What we have in Big Hero 6 is Disney’s acquisitions of Pixar and Marvel Entertainment finally culminating in something coherent, recognizably, and uniformly Disney. With John Lasseter now at the head of Disney’s entertainment wing, it is unsurprising that their would be crossover from the powerhouse Pixar, whose influence is obvious in the Disney Animation Studios’ latest endeavors. Big Hero 6, based on Marvel’s comic book series, brings the mighty Marvel into the animation fold as well, spinning a family friendly superhero origin tale that is full of action, colorfully animated, and focuses on lovable characters.
Set in the fictional Sanfransokyo, the story revolves around the genius 13-year-old Hiro (Ryan Potter) who was smart enough to graduate from high school early, but since then has preferred to while away his time building robots to battle in illegal bot fights rather than apply himself in college. Living at home with his brother Tadashi (Daniel Henney) and his Aunt Cass (Maya Rudolph), Hiro is finally inspired to do something with his life when he meets his brother’s lovable robot Baymax (Scott Adsit). Designed as a health care assistant, the big, plush, white vinyl robot with the artificial intelligence program wins Hiro over, and so does a trip to the science lab at the local university where Tadashi is attending classes. Inspired, Hiro commits to getting in to the same university by building a swarm of microbots that can be commanded via mind control that he will show off at the school’s science fare, but tragedy strikes, and there is a fire. Hiro loses his brother in the fire. Now Hiro is left with Tadashi’s robot Baymax as his only companion, and Tadashi’s friends from college, Go Go (Jamie Chung), Wasabi (Damon Wayans Jr.), Honey Lemon (Genesis Rodriguez), and Fred (T.J. Miller) as his only friends. When a mysterious man in mask suddenly appears in Sanfransokyo controlling the very microbots that were though destroyed in the fire, it is left to Hiro, his lovable robot Baymax, newly upgraded with body armor and wings, and his university friends to find him and capture him. They all repurpose the advance tech they were working on at the university to form an unlikely group of heroes.
The animation in Big Hero 6 is beyond reproach. At this point, it’s almost not even worth mentioning that anymore with the advances that have been made by studios like Disney, Pixar, DreamWorks and the like. The characters all look beautiful, even the humans here look far better than they would have even just four or five years ago. Remarkably, Baymax, who is a big, bubbly, rotund, white, humanoid shape comes across as very appealing and lifelike. One can already sense the number of Baymax plushy toys that Disney is going to push because of this film, and the bonus is, he gets two variations, the big huggable white version (that will probably appeal to a younger demographic) and the slick, red, flying one with rockets and wings, that older kids, especially boys will probably eat up.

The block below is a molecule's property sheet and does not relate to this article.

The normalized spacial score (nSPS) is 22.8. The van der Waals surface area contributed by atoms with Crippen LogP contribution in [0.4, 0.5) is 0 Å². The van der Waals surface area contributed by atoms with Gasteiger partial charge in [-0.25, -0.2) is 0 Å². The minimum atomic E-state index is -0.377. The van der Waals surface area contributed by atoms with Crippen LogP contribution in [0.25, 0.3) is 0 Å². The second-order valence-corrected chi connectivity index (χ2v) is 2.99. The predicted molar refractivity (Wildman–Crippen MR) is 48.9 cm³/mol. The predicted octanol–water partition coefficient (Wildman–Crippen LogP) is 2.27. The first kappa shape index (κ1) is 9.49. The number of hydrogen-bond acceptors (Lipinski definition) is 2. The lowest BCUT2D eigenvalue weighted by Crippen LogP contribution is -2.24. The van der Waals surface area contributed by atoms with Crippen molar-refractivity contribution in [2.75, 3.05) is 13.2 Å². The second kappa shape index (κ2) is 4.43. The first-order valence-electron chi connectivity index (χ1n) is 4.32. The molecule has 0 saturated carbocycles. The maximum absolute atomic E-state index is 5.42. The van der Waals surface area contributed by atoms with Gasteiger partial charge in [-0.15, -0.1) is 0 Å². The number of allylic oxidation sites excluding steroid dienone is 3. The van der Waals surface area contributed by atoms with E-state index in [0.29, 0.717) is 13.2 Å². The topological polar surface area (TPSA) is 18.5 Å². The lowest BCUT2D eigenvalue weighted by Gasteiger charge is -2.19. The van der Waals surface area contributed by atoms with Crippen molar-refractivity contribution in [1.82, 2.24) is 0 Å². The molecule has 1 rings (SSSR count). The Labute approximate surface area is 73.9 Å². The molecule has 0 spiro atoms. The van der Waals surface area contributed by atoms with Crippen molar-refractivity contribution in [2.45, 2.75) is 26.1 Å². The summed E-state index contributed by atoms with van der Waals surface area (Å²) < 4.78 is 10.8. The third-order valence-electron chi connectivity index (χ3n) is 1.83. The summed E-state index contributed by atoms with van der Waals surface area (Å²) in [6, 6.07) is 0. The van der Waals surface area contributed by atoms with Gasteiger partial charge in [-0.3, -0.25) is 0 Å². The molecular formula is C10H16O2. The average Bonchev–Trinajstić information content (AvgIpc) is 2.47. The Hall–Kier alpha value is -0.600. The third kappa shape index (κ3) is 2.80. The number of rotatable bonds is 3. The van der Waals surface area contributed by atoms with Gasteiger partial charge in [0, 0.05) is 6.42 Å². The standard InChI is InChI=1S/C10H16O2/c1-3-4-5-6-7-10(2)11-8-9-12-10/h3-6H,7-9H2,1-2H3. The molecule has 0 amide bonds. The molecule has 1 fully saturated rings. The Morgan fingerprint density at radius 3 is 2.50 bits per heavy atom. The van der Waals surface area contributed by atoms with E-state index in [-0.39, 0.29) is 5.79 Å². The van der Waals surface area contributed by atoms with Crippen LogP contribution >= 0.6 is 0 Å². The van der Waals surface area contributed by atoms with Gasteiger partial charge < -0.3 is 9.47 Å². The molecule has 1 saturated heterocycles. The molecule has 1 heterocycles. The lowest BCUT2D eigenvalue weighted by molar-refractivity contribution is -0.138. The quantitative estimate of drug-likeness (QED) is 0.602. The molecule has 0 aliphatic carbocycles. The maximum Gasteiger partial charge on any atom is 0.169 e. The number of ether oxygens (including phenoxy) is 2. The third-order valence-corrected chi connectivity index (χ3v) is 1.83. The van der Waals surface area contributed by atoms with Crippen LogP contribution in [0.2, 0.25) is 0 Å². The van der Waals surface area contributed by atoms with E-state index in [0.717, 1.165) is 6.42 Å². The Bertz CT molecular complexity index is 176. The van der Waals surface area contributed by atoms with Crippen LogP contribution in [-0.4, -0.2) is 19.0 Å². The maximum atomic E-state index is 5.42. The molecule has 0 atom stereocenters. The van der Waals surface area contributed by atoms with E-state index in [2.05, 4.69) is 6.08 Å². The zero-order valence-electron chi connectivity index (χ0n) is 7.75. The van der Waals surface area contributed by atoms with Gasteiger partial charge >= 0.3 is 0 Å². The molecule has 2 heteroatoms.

But I digress, as a film, the story is strongest when it sticks to the friendship between Hiro and Baymax. Baymax, a medical robot, helps cure what ails Hiro, and that is the emotional scar of losing his brother. It’s a touching story. Where the story tends to lose itself is in the action sequences, the subplot concerning the villain, and the rather strange, and somewhat confusing twist ending that seems to contradict itself. This involves Hiro and Baymax risking their lives to save someone, but according to what we were already told earlier in the film, they should not have been able to make it out alive at all.
While the film has all the elements families will want to see in a film for their children – lessons on friendship, coping with grief, loyalty, honesty, dealing with aggression and anger – it is ultimately just a virtual check list of how to make a family-ready superhero film. It doesn’t reach the same heights of artistry story-wise as The Incredibles, for example, but it is, nevertheless, a highly enjoyable and beautiful film to watch.
It seems as though Disney has all but abandoned 3D on Blu-ray outright in all but the most rare ultra-premium reissue special edition releases domestically. That being the case, despite being an original 3D theatrical release, Big Hero 6 comes home on Blu-ray with just a 2D release. Never fear, however, the 1080p AVC transfer is everything one would expect of a Disney CG animated release. It looks gorgeous in every way, with beautiful colors the look lick-able, excellent contrast, superb textures, and no instances of compression noise or aliasing.
Big Hero 6 ran in theatres with a Dolby Atmos (where available) mix. On Blu-ray, however, Disney has given the film a DTS-HD Master Audio 7.1(48kHz/24-bit) soundtrack that is more than adequate, aggressive without being overbearing, nicely balanced, and very dynamic. The surrounds are lush with ambience and solid sound effects, while the sub gets a thorough workout without being boomy.
- Disney Anywhere Digital Copy (iTunes, Google Play, VUDU)
- Theatrical Short: Feast (2.35:1; 1080p/24; 00:06:13)
- The Origin Story of Big Hero 6: Hiro’s Journey (1.78:1; 1080p/24; 00:15:10)
- Big Animator 6: The Characters Behind the Characters (1.78:1; 1080p/24; 00:06:39)
- Deleted Scenes with Introductions by Directors Don Hall & Chris Williams (1080p/24; 00:13:10)
- Big Hero 6 Theatrical Teaser (2.40:1; 1080p/24; 00:01:41)
The Definitive Word
Families will love this Disney-fied superhero origin story with its big, lovable robot, great action, and amazing animation sequences. The Blu-ray set may leave out 3D, but it still looks and sounds great.
Additional Screen Captures